The Virginian George Fitzhugh contributed to the defense of slavery with his book Sociology for the South, or the Failure of Free Society (1854). Fitzhugh argued that laissez-faire capitalism, as celebrated by Adam Smith, benefited only the quick-witted and intelligent, leaving the ignorant at a huge disadvantage. Slaveholders, he argued, took care of the ignorant—in Fitzhugh’s argument, the slaves of the South. Southerners provided slaves with care from birth to death, he asserted; this offered a stark contrast to the wage slavery of the North, where workers were at the mercy of economic forces beyond their control. Fitzhugh’s ideas exemplified southern notions of paternalism.

George Fitzhugh’s Defense of Slavery

George Fitzhugh, a southern writer of social treatises, was a staunch supporter of slavery, not as a necessary evil but as what he argued was a necessary good, a way to take care of slaves and keep them from being a burden on society. He published Sociology for the South, or the Failure of Free Society in 1854, in which he laid out what he believed to be the benefits of slavery to both the slaves and society as a whole. According to Fitzhugh:

[I]t is clear the Athenian democracy would not suit a negro nation, nor will the government of mere law suffice for the individual negro. He is but a grown up child and must be governed as a child . . . The master occupies towards him the place of parent or guardian. . . . The negro is improvident; will not lay up in summer for the wants of winter; will not accumulate in youth for the exigencies of age. He would become an insufferable burden to society. Society has the right to prevent this, and can only do so by subjecting him to domestic slavery.
In the last place, the negro race is inferior to the white race, and living in their midst, they would be far outstripped or outwitted in the chase of free competition. . . . Our negroes are not only better off as to physical comfort than free laborers, but their moral condition is better.

What arguments does Fitzhugh use to promote slavery? What basic premise underlies his ideas? Can you think of a modern parallel to Fitzhugh’s argument?

The North also produced defenders of slavery, including Louis Agassiz, a Harvard professor of zoology and geology. Agassiz helped to popularize polygenism, the idea that different human races came from separate origins. According to this formulation, no single human family origin existed, and blacks made up a race wholly separate from the white race. Agassiz’s notion gained widespread popularity in the 1850s with the 1854 publication of George Gliddon and Josiah Nott’s Types of Mankind and other books. The theory of polygenism codified racism, giving the notion of black inferiority the lofty mantle of science. One popular advocate of the idea posited that blacks occupied a place in evolution between the Greeks and chimpanzees (Figure).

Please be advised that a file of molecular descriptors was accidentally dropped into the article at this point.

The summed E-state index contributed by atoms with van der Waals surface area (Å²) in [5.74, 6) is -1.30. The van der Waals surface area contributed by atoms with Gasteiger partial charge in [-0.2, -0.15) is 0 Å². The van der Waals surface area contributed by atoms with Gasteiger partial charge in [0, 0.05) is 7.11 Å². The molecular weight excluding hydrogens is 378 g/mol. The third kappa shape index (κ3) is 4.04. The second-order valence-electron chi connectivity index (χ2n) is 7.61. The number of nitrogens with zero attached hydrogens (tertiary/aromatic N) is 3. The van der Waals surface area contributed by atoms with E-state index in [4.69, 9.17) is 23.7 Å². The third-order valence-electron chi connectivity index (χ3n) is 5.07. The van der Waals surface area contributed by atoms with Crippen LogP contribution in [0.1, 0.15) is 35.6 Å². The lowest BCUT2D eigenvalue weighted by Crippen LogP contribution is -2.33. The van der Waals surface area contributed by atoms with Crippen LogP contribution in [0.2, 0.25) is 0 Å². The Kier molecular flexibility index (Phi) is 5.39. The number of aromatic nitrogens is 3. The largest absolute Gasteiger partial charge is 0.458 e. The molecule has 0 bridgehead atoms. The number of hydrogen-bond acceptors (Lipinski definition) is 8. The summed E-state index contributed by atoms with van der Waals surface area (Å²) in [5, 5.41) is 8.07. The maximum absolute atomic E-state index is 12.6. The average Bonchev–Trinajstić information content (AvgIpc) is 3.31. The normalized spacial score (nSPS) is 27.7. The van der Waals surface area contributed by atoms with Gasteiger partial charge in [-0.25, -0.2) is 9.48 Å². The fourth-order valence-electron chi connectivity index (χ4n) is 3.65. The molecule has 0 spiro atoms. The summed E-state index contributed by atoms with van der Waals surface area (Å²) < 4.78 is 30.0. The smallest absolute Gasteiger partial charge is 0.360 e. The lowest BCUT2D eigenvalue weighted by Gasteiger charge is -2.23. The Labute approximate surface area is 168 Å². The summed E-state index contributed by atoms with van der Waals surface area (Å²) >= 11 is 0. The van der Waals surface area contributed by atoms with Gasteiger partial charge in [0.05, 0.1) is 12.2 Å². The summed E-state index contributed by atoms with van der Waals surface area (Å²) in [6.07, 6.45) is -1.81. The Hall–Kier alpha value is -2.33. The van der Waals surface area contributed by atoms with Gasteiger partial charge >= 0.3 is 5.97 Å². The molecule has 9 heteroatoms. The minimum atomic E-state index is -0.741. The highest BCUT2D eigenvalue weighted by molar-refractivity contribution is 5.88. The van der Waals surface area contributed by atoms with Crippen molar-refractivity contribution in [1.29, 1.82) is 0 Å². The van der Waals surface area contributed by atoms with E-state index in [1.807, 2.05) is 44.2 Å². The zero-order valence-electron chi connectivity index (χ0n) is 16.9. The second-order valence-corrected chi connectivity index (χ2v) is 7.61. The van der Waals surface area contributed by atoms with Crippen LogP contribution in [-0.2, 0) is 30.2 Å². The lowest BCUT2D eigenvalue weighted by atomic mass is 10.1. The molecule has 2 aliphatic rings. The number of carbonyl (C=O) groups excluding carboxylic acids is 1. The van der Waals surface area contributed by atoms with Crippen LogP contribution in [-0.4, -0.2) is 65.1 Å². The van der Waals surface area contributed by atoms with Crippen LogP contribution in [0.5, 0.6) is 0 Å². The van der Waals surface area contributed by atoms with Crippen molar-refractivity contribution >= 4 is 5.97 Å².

Two facing pages of illustrations depict the skulls of various humans and animals. On the first page, these include “Apollo Belvidere,” a Greek statuary head shown beside a skull labeled “Greek”; beneath this, “Negro,” a black man’s head shown beside a skull labeled “Creole Negro”; and at the bottom, “Young Chimpanzee,” a chimpanzee’s head shown beside a skull labeled “Young Chimpanzee.” On the opposite page, various drawings of animals and black humans are labeled “Orang-Outan”; “Hottentot Wagoner—Caffre War”; “Chimpanzee”; “Hottentot from Somerset”; “Mobile Negro, 1853”; and “Negro, 8200 Years Old.”
This 1857 illustration by an advocate of polygenism indicates that the “Negro” occupies a place between the Greeks and chimpanzees. What does this image reveal about the methods of those who advocated polygenism?